Following a tempestuous 2012, another torrent of hurricanes and superstorms is forecast to crash into the Atlantic coastline this year.
The prediction is based on warmer-than-average temperatures in the Atlantic Ocean and a low probability of El Niño in the Pacific Ocean.
Top forecasters predict an above-average 2013 Atlantic hurricane season, with 18 tropical storms forecast, of which nine will be hurricanes.
This comes on the heels of a less-than-stellar forecast in 2012, when nearly twice as many storms formed as had been predicted.
A typical year, based on weather records that go back to 1950, has 12 tropical storms, of which seven are hurricanes. A tropical storm has sustained winds of 39 mph; it becomes a hurricane when its winds reach 74 mph.
Warm Atlantic waters, such as those measured in recent months, tend to stir up stronger storms. That’s one of the reasons that major hurricanes are tipped to become more frequent as the climate changes. El Niño seasons of warm water in the Pacific, meanwhile, tend to dampen storms all the way over in the Atlantic. An expected El Niño failed to materialize in 2012; that’s why researchers’ hurricane forecasts for last year were low. They say El Niño is not expected this year.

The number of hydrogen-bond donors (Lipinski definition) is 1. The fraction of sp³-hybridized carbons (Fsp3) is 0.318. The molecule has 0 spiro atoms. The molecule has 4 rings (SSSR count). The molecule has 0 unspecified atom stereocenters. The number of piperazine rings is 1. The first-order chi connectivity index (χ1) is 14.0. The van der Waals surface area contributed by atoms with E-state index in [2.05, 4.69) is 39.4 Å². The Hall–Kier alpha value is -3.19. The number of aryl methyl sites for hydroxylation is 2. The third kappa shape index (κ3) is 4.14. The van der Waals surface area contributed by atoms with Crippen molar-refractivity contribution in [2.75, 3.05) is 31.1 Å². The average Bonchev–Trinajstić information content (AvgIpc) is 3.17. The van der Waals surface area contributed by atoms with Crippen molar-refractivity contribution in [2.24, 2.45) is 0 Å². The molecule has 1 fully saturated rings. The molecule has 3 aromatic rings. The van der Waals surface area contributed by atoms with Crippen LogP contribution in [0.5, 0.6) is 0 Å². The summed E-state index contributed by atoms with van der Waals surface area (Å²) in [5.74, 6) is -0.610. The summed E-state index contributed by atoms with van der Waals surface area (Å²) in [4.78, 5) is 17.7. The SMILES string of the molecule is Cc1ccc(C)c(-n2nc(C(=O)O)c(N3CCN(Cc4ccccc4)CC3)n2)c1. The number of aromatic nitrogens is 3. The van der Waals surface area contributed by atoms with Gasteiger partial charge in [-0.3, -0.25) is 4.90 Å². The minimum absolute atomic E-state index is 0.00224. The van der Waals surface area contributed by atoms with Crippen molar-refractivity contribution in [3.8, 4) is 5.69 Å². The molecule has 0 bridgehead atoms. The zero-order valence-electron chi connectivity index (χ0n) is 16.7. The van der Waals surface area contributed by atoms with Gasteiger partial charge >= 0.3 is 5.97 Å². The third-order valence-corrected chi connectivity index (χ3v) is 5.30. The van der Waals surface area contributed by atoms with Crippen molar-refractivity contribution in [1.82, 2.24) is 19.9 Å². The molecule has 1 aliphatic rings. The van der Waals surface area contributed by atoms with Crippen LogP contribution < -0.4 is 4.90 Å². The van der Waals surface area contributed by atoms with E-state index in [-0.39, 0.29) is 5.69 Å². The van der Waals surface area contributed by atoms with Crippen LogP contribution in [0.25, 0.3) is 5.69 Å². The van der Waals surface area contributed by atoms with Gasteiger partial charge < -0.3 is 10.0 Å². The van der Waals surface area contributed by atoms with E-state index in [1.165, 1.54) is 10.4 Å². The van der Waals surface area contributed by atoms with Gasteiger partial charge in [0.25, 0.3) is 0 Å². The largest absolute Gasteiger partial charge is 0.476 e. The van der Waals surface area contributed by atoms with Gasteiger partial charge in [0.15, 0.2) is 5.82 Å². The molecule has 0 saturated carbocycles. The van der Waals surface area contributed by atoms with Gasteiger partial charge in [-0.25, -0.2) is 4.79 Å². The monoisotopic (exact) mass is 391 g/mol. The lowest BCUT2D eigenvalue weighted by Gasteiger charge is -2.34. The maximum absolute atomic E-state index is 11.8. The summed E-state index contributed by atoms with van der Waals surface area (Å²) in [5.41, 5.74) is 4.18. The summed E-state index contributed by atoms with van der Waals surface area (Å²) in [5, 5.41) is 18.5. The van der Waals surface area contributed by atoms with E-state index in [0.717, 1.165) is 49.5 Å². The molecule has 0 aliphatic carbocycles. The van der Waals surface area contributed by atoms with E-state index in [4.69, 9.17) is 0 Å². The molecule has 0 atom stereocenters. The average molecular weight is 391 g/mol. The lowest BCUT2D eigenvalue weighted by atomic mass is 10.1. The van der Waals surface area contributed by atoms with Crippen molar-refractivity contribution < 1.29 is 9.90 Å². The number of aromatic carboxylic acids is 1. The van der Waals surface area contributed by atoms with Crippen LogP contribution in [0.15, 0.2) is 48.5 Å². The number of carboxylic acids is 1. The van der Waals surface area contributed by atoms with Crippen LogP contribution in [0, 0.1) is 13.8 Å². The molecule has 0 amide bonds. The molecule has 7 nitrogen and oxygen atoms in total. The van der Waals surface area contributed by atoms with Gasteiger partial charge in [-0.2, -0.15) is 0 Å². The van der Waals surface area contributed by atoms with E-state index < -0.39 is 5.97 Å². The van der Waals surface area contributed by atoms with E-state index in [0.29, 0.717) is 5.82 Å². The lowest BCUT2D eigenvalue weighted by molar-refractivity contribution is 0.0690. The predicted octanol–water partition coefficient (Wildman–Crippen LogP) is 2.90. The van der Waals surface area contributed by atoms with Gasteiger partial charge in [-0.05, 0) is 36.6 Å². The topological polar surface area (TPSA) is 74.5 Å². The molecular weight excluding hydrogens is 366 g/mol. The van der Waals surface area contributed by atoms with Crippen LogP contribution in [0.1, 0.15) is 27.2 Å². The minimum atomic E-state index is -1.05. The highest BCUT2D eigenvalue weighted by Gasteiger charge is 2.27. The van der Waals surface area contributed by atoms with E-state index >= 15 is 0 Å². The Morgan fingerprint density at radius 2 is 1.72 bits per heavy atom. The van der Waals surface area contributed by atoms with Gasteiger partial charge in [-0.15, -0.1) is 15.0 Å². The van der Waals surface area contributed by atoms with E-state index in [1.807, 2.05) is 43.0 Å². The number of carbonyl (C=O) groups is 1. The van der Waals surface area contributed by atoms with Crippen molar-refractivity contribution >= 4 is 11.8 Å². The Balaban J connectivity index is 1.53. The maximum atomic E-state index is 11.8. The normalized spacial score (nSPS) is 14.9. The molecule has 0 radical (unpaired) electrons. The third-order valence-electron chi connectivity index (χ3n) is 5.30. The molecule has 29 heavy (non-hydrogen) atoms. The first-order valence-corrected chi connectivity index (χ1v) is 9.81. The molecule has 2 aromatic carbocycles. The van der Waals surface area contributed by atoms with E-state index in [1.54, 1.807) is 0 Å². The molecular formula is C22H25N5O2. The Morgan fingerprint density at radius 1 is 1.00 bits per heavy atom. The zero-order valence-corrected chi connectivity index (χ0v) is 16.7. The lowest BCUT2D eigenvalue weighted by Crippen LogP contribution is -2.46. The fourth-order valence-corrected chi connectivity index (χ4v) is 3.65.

The hurricane season forecast [PDF] was released Wednesday by Colorado State University meteorologists Philip Klotzbach and William Gray. It was similar to the Weather Channel’s forecast. Again from USA Today:
Earlier this week, the Weather Channel made its seasonal hurricane prediction: 16 named storms, of which nine will be hurricanes, of which five will be major hurricanes. The National Oceanic and Atmospheric Administration will be issuing its hurricane forecast in May.
With the Atlantic expected to churn up so many storms this season, it’s highly likely that at least one of them will make landfall in the U.S. From the New Orleans Times-Picayune:
[Klotzbach and Gray] say there is a 96 percent chance of a hurricane hitting somewhere along the U.S. coast, compared to a long-term average of 84 percent, and an 80 percent chance of a hurricane hitting somewhere along the coast of the Gulf of Mexico, compared to the long-term average of 60 percent.
So be ready to batten down the hatches, East Coast. Another wild summer may soon be upon us.
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